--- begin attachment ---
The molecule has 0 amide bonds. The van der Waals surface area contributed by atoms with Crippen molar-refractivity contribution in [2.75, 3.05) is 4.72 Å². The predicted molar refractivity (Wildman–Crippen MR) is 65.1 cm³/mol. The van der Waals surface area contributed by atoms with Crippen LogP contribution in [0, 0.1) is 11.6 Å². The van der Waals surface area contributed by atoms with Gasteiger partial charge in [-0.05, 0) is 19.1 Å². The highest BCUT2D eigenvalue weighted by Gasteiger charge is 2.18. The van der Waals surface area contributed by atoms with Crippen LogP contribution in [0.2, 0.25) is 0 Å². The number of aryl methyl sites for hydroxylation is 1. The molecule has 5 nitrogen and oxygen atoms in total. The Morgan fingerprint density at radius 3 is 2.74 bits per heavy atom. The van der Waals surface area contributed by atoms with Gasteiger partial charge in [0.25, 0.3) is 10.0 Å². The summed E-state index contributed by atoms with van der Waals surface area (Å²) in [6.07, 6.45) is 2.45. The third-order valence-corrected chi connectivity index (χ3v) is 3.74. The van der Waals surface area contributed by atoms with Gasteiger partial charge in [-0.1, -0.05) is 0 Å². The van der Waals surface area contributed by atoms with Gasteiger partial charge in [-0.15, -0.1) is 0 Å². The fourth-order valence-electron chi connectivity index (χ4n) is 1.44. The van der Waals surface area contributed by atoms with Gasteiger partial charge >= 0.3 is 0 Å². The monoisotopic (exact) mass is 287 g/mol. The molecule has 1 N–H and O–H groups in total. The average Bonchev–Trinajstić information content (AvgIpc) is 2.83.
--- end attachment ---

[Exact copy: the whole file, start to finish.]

The molecule has 0 amide bonds. The van der Waals surface area contributed by atoms with Crippen molar-refractivity contribution in [2.75, 3.05) is 4.72 Å². The predicted molar refractivity (Wildman–Crippen MR) is 65.1 cm³/mol. The van der Waals surface area contributed by atoms with Crippen LogP contribution in [0, 0.1) is 11.6 Å². The van der Waals surface area contributed by atoms with Gasteiger partial charge in [-0.05, 0) is 19.1 Å². The highest BCUT2D eigenvalue weighted by Gasteiger charge is 2.18. The van der Waals surface area contributed by atoms with Crippen LogP contribution in [0.2, 0.25) is 0 Å². The number of aryl methyl sites for hydroxylation is 1. The molecule has 5 nitrogen and oxygen atoms in total. The Morgan fingerprint density at radius 3 is 2.74 bits per heavy atom. The van der Waals surface area contributed by atoms with Gasteiger partial charge in [0.25, 0.3) is 10.0 Å². The summed E-state index contributed by atoms with van der Waals surface area (Å²) in [6.07, 6.45) is 2.45. The third-order valence-corrected chi connectivity index (χ3v) is 3.74. The van der Waals surface area contributed by atoms with Gasteiger partial charge in [-0.1, -0.05) is 0 Å². The van der Waals surface area contributed by atoms with Gasteiger partial charge in [-0.15, -0.1) is 0 Å². The fourth-order valence-electron chi connectivity index (χ4n) is 1.44. The van der Waals surface area contributed by atoms with Gasteiger partial charge >= 0.3 is 0 Å². The monoisotopic (exact) mass is 287 g/mol. The molecule has 1 N–H and O–H groups in total. The average Bonchev–Trinajstić information content (AvgIpc) is 2.83.